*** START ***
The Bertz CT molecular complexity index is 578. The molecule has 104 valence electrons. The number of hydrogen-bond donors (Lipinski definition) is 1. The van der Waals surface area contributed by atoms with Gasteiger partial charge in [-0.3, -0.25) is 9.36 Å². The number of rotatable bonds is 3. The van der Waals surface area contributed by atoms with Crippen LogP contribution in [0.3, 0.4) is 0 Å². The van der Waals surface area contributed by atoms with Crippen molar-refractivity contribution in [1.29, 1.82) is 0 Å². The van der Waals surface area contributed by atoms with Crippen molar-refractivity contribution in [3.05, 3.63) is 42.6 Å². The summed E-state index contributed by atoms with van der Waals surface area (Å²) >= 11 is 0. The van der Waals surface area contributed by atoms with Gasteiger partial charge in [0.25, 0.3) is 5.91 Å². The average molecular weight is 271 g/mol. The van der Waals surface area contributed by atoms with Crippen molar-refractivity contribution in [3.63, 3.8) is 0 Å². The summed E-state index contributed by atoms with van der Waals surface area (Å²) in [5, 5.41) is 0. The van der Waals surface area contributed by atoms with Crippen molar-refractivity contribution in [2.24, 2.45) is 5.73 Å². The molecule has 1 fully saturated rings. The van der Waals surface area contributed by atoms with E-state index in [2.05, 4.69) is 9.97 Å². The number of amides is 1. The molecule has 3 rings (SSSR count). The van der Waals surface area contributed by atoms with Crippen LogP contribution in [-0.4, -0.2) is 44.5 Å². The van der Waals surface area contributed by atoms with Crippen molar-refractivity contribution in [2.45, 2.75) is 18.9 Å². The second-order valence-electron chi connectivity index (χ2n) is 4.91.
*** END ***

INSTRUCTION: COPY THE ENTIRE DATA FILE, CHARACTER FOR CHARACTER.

The Bertz CT molecular complexity index is 578. The molecule has 104 valence electrons. The number of hydrogen-bond donors (Lipinski definition) is 1. The van der Waals surface area contributed by atoms with Gasteiger partial charge in [-0.3, -0.25) is 9.36 Å². The number of rotatable bonds is 3. The van der Waals surface area contributed by atoms with Crippen LogP contribution in [0.3, 0.4) is 0 Å². The van der Waals surface area contributed by atoms with Crippen molar-refractivity contribution in [1.29, 1.82) is 0 Å². The van der Waals surface area contributed by atoms with Crippen molar-refractivity contribution in [3.05, 3.63) is 42.6 Å². The summed E-state index contributed by atoms with van der Waals surface area (Å²) >= 11 is 0. The van der Waals surface area contributed by atoms with Gasteiger partial charge in [0.25, 0.3) is 5.91 Å². The average molecular weight is 271 g/mol. The van der Waals surface area contributed by atoms with Crippen molar-refractivity contribution in [3.63, 3.8) is 0 Å². The summed E-state index contributed by atoms with van der Waals surface area (Å²) in [5, 5.41) is 0. The van der Waals surface area contributed by atoms with Crippen molar-refractivity contribution in [2.24, 2.45) is 5.73 Å². The molecule has 1 fully saturated rings. The van der Waals surface area contributed by atoms with E-state index in [2.05, 4.69) is 9.97 Å². The number of amides is 1. The molecule has 3 rings (SSSR count). The van der Waals surface area contributed by atoms with Crippen LogP contribution in [-0.4, -0.2) is 44.5 Å². The van der Waals surface area contributed by atoms with Crippen molar-refractivity contribution in [2.45, 2.75) is 18.9 Å². The second-order valence-electron chi connectivity index (χ2n) is 4.91.